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Reforming Indigenous child welfare

The federal bill tabled last week is good start to return jurisdiction over child welfare to Indigenous groups, says Ottawa lawyer David Taylor. But questions remain about ensuring that proper funding follows.

David Taylor, an Ottawa-based lawyer at Conway litigation with a practice focused on public law, and who has represented Indigenous clients in child and family services cases

Last week, the federal government introduced Bill C-92, which seeks to affirm Indigenous peoples' inherent right to exercise jurisdiction over child and family services.  CBA National caught up with David Taylor, an Ottawa-based lawyer at Conway litigation with a practice focused on public law, and who has represented Indigenous clients in child and family services cases.

CBA National: Back in 2015 when it got elected, this government promised to restore Canada’s relationship with Indigenous people. How big is this?

DT: It’s a major piece, and I can only comment, you know, from my perspective as a non-indigenous Canadian committed to reconciliation. But I think if you look at past Human Rights Tribunal orders, you know there’s a lot in that reasoning about how fundamental a nation’s children are to the nation’s survival and thriving. And really, there’s been a huge emphasis on fixing the historical disadvantage and recognizing the importance of different needs based on particular cultural context. To the extent that something like this could help build something that puts that into place, I think it’s really key. But it takes more than words in a bill to make that happen. You need dollars going to the right programs and people being able to do the work that needs to be done on the ground that’s going to bring that into being. So I think it’s a first step, but an incomplete first step.

N: What does it do right, and what’s missing?

DT: It provides what looks to be a clear mechanism for First Nations, Inuit, and Métis to assert their jurisdiction over child welfare. They can make their laws, and the legislation recognizes them as valid. But for those laws to essentially carry weight, one of two things has to happen. Either there is a coordination agreement in place between the federal and provincial government. Or, if there’s no agreement for whatever reason, then as long as the First Nation-Inuit-Métis group has made reasonable efforts to negotiate, then their law comes into force after 12 months. However, there are some question marks around funding, which is an incredibly important part of delivering effective child welfare services for children on reserve.

N: What’s the funding issue then?

DT: The Human Rights Tribunal has concluded that the funding model that Canada was running essentially operates like a perverse incentive to take children into care because it wouldn’t fund things for kids at home – only for kids taken into care. There’s been work done in the last few years on establishing a more prevention-based formula, and we see now a lot of prevention-based language in the bill. But if First Nations, Inuit, and Métis agencies don’t have the resources they need to put those services into place, then the question is, what happens next, right? That’s why I say it’s a first step.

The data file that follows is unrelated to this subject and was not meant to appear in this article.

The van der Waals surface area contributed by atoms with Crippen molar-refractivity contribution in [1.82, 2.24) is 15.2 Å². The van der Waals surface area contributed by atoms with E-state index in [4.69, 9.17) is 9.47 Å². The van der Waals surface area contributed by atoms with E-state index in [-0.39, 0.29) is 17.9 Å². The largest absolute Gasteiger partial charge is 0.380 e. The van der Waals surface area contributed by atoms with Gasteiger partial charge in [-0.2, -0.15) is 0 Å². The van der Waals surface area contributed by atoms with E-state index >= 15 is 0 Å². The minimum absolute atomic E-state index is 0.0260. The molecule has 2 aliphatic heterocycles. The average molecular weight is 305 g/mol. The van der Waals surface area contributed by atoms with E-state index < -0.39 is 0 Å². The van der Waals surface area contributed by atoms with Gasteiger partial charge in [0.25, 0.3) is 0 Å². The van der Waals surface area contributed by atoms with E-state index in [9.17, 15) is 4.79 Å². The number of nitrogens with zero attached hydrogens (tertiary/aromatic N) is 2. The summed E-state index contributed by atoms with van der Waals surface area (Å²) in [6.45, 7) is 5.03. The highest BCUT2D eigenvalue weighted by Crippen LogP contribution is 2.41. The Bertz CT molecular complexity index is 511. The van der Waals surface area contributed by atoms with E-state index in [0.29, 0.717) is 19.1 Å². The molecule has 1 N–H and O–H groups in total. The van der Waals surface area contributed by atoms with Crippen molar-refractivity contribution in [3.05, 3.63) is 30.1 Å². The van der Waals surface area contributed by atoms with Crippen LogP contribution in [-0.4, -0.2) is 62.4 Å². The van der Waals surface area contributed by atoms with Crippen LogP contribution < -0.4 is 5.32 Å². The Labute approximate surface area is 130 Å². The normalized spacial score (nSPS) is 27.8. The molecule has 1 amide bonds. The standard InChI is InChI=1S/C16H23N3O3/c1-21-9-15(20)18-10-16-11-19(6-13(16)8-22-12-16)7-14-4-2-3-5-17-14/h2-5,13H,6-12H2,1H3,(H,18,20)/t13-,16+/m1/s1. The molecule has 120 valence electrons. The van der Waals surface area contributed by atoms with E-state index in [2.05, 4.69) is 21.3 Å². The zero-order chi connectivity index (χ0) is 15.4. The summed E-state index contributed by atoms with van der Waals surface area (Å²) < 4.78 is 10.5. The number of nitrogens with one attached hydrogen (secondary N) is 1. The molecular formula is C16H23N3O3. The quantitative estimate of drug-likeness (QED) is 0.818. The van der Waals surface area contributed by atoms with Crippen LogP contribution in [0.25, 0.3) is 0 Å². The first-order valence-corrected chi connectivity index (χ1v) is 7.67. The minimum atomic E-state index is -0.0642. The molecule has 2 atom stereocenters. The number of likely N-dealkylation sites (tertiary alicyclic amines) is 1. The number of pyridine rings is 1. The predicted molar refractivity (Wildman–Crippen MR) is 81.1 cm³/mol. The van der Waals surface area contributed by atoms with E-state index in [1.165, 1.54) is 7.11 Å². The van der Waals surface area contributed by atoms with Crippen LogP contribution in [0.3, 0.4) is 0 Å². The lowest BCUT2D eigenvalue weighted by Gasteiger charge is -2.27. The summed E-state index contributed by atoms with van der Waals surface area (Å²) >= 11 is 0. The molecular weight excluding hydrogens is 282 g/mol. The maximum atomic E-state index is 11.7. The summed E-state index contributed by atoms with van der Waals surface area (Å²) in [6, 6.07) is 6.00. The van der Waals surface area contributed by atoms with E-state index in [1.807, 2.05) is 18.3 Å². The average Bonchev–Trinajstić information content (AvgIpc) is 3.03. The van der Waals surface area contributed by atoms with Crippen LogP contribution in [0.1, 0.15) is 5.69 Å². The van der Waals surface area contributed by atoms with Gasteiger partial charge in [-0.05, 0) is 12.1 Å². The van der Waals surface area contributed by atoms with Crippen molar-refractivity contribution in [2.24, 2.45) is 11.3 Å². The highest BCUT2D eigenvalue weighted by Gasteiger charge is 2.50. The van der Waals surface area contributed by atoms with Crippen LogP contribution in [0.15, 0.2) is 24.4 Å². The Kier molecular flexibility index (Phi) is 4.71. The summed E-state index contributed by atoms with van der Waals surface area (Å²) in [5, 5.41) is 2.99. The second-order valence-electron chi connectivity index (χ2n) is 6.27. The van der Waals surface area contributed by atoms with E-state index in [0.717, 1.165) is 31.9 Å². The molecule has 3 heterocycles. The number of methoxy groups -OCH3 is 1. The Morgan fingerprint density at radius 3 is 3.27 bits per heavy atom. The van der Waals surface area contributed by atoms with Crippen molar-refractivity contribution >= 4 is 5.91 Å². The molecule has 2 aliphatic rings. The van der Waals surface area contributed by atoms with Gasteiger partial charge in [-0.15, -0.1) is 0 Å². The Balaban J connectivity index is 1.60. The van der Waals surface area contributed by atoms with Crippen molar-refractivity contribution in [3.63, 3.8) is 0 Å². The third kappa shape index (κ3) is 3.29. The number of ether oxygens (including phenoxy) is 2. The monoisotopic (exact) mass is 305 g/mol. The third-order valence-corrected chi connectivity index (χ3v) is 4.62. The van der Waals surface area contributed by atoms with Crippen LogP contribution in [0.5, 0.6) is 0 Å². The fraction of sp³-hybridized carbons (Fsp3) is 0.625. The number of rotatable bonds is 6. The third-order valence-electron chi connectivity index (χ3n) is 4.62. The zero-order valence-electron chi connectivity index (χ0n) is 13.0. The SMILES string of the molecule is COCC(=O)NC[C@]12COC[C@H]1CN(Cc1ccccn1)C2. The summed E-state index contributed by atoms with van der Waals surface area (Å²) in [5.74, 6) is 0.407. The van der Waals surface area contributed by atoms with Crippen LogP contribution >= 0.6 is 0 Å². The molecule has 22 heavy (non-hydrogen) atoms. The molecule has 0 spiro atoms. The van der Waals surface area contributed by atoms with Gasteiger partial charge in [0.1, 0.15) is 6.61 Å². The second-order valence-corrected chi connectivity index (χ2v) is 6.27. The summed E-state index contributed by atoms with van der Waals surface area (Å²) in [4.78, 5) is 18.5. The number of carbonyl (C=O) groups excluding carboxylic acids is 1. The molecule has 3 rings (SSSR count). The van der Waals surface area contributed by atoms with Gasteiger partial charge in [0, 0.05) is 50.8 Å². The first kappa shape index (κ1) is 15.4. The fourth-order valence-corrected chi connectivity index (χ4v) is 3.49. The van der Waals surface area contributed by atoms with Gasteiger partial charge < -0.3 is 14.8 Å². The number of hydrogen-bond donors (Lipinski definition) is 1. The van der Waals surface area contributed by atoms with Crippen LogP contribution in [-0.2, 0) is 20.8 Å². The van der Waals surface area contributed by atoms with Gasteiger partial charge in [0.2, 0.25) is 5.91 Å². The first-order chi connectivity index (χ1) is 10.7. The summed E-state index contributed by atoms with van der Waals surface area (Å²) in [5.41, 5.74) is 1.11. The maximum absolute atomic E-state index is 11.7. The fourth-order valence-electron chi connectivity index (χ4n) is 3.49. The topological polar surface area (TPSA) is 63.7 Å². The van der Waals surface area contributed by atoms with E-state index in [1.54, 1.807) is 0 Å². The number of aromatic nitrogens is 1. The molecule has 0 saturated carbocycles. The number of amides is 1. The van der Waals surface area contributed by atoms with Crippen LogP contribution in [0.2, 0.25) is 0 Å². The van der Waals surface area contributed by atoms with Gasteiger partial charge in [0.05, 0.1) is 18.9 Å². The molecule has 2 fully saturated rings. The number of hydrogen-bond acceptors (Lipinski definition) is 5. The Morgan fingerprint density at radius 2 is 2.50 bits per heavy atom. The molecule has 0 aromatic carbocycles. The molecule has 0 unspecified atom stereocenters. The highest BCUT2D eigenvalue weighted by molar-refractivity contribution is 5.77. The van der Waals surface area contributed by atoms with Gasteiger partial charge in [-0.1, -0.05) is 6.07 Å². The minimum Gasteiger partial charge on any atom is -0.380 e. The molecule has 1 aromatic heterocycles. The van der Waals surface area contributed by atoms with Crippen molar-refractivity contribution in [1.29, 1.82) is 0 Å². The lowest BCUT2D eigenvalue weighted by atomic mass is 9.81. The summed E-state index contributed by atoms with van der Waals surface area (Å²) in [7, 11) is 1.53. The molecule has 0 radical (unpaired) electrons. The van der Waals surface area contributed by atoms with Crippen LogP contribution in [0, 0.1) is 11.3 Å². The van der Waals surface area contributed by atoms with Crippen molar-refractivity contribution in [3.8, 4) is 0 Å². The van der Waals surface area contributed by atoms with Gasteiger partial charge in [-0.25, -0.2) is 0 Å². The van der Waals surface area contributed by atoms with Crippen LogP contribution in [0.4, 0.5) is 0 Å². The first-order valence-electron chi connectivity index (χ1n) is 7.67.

N: Is the government edgy about committing to statutory funding?

DT: It’s a good question, but it’s done in other contexts. Just look at legislation that implements land claim agreements, like the Nunavut Land Claim Agreement Act from 1993. There’s now law on the books that says that commitments in these agreements are going to be funded. So we would have to have some kind of statutory basis for funding that is something more than government-to-government discretionary funding.

N: Would that be negotiated in the coordinating agreements with the federal government and the provinces?

DT: Yes, but there’s no guarantee of results there and no real certainty in terms of what that’s going to mean. And so there’s the scenario where you’ve got the First Nation that has made reasonable efforts for 12 months to conclude one of these agreements, but for whatever reason couldn’t. And then now our laws have the force of federal law and prevail over federal and provincial law, but we don’t have any funding to back that up. The way the bill is designed, if everybody is operating with the best of intentions funding can get out there, but funding doesn’t always follow common sense in the child welfare area.

N: Do you see any other issues with the bill that could be improved?

DT: Yes, around how is this is actually going to work on the ground. So, you’re going to have First Nations agencies that, to this point, have only exercised their jurisdiction on reserve and will now be able to go off reserve. And also, you’re going to have non-indigenous agencies to which these laws will apply. Some provinces, like Ontario, already has some experience around how to deal with First Nations, Inuit and Métis youth and so that shouldn’t be a completely foreign concept for them. But there may be other provinces where they don’t have the same experience giving primary consideration or a different treatment to First Nations, Inuit, and Métis youth. And so, what kind of support will they get? And how will they handle conflicts between a non-First Nations agency and a First Nations agency who look to assert jurisdiction over a child or a family? To me, that’s a big question. Having set up the backdrop or the framework, how is that actually going to play out in the real world?